Last week I referenced a quote from Will Smith that is extremely relevant to the way we think when we’re struggling with money:
People have lots of ideas about how they would want money to amplify things in a positive way, but what nagged at me for the rest of the week were all of the ways that money has amplified the negative aspects of me in my past.
Money Amplified The Bad Stuff
When I started making really good money, I didn’t feel abundant because I was completely unconscious about what I was spending money on. I wasted a lot of money by trying to project a certain image or trying to make people feel a certain way about me—and all of this was at an unconscious level, I only understood what I was doing when I started becoming aware of myself! Some of the crazy things I’ve done include:
- Buying a house hoping it would bring my loved one and I closer.
- Paying for happy hour drinks for my trainees multiple times per week
- Traveling around the country for the better part of a year to shadow a mentor
- Giving away thousands of dollars to friends who “needed” my help
This doesn’t even include random purchases; this is just the stuff I can point back to that demonstrates a significant investment or output. One might think that these were isolated incidents and hey, if you have the money, why not?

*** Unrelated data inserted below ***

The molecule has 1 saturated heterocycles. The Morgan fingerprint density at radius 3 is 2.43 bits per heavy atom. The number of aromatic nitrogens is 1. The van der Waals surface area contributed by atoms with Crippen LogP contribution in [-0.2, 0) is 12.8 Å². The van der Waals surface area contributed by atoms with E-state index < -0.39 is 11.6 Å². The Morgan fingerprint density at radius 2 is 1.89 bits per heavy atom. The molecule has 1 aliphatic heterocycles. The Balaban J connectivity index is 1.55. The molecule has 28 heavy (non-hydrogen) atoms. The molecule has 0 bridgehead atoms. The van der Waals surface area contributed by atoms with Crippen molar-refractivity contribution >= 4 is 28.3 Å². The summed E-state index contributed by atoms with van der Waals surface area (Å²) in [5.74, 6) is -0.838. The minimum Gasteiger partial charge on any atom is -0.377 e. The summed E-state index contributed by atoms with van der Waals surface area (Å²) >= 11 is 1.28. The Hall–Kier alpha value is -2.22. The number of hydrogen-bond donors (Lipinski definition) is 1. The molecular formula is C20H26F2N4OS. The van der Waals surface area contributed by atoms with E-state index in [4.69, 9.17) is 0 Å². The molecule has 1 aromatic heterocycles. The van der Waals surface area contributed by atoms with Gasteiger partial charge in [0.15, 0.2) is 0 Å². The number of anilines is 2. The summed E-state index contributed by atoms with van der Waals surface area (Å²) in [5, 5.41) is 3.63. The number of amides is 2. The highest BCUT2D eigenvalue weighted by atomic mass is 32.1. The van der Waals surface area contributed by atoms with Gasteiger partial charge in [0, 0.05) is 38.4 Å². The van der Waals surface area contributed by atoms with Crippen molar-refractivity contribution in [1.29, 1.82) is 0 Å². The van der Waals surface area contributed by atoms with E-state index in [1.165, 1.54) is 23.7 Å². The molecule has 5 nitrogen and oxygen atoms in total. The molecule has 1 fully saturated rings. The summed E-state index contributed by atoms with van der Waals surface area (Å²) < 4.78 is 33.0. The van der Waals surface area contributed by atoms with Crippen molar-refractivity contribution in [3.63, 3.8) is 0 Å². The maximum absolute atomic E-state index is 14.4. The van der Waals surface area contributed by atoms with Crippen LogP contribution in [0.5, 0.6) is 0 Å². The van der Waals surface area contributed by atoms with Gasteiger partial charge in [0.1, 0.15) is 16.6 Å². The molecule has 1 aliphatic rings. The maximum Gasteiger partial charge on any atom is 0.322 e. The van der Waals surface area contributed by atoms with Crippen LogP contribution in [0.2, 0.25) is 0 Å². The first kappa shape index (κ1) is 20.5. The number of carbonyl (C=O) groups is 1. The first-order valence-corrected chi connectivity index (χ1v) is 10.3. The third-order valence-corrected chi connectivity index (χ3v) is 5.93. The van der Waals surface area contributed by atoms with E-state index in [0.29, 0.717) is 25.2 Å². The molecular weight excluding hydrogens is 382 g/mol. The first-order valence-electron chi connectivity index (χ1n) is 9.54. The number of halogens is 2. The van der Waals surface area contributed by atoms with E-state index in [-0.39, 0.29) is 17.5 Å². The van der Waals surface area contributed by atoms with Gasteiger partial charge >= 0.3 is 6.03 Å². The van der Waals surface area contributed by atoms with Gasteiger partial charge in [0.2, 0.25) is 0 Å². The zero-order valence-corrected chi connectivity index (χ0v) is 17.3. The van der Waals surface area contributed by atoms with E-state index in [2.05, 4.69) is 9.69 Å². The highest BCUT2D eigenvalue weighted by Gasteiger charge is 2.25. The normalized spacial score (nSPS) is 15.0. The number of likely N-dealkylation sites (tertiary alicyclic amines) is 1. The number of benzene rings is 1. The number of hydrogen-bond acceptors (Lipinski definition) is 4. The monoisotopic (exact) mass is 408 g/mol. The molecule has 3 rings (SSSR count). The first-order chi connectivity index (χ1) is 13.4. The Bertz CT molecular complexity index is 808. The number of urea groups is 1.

But here’s the thing: if I looked closely at my history—even before I was making good money–I ALWAYS made bad decisions about housing . . . in my twenties, I saw it as an opportunity to achieve greater intimacy with my chosen mate. It sounds crazy to me now, but that’s how I saw cohabitation. I never once thought that I should feel intimately connected to someone BEFORE I lived with them.
And my codependency, my willingness to put other people before myself was simply amplified with more money. People thought I was being generous, and so did I. But it was a pattern of trying to get something from other people that I wasn’t giving myself.
I also think about other people and what they amplify … Bill Gates built a philanthropic foundation, but he also has the beach sand on the bank of his Lake Washington home barged in annually from a tropical beach in St. Lucia. I can only speculate as to what that amplification represents to him.
How Struggling With Money Can Be A Blessing
When I went through a period of transition where very little money was coming in, I noticed that no one was as generous with me as I had been with them. A lot of my “friends” disappeared or moved on. But I started to realize in the midst of freaking out, that I actually needed relatively little money to survive. And I realized that the ways I had spent money in the past were not serving me.
I used this period of my life to decide how I wanted my money to function for me. And even in the midst of financial hardship, I knew that I couldn’t wait to feel better. Here are the steps that helped me move out of struggling with money and into a relationship that I trust won’t amplify dysfunctional dynamics:
Accept where you’re at. The biggest issue I see isn’t necessarily that people can’t pay their bills, it’s that they resist their current situation because they feel like it isn’t where they “should” be. Or with me, I didn’t WANT to curb my lifestyle! Everything became easier once I let go and told myself, “This is where I am at right now. It might not be where I want to be, but this is a temporary situation and I can handle it.” I still had to cut expenses and be extremely careful with my money, but I didn’t resist the process anymore.